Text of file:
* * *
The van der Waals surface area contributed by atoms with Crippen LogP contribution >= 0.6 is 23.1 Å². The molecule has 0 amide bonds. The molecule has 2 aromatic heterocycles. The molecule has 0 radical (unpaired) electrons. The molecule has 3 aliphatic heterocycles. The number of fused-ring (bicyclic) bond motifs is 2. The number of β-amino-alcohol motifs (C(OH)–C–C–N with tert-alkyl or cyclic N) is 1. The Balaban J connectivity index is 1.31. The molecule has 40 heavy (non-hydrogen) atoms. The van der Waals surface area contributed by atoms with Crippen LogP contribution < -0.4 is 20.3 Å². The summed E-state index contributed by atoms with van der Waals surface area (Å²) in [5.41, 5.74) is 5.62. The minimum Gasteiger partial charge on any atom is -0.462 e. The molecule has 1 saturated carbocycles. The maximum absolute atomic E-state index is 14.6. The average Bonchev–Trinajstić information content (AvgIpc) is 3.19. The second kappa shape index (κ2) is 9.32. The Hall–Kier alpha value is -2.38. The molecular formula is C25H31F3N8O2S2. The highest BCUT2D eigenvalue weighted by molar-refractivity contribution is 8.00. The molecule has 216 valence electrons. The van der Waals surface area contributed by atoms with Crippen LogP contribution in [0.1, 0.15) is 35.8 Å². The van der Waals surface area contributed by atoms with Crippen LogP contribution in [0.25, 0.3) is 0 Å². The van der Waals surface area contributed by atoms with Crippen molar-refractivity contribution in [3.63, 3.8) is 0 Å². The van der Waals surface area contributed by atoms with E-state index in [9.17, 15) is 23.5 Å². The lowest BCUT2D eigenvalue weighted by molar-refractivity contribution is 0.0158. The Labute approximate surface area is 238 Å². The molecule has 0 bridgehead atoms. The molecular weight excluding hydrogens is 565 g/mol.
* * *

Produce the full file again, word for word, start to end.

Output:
The van der Waals surface area contributed by atoms with Crippen LogP contribution >= 0.6 is 23.1 Å². The molecule has 0 amide bonds. The molecule has 2 aromatic heterocycles. The molecule has 0 radical (unpaired) electrons. The molecule has 3 aliphatic heterocycles. The number of fused-ring (bicyclic) bond motifs is 2. The number of β-amino-alcohol motifs (C(OH)–C–C–N with tert-alkyl or cyclic N) is 1. The Balaban J connectivity index is 1.31. The molecule has 40 heavy (non-hydrogen) atoms. The van der Waals surface area contributed by atoms with Crippen LogP contribution < -0.4 is 20.3 Å². The summed E-state index contributed by atoms with van der Waals surface area (Å²) in [5.41, 5.74) is 5.62. The minimum Gasteiger partial charge on any atom is -0.462 e. The molecule has 1 saturated carbocycles. The maximum absolute atomic E-state index is 14.6. The average Bonchev–Trinajstić information content (AvgIpc) is 3.19. The second kappa shape index (κ2) is 9.32. The Hall–Kier alpha value is -2.38. The molecular formula is C25H31F3N8O2S2. The highest BCUT2D eigenvalue weighted by molar-refractivity contribution is 8.00. The molecule has 216 valence electrons. The van der Waals surface area contributed by atoms with Crippen LogP contribution in [0.1, 0.15) is 35.8 Å². The van der Waals surface area contributed by atoms with Crippen LogP contribution in [0.25, 0.3) is 0 Å². The van der Waals surface area contributed by atoms with Crippen molar-refractivity contribution in [3.63, 3.8) is 0 Å². The van der Waals surface area contributed by atoms with E-state index in [9.17, 15) is 23.5 Å². The lowest BCUT2D eigenvalue weighted by molar-refractivity contribution is 0.0158. The Labute approximate surface area is 238 Å². The molecule has 0 bridgehead atoms. The molecular weight excluding hydrogens is 565 g/mol.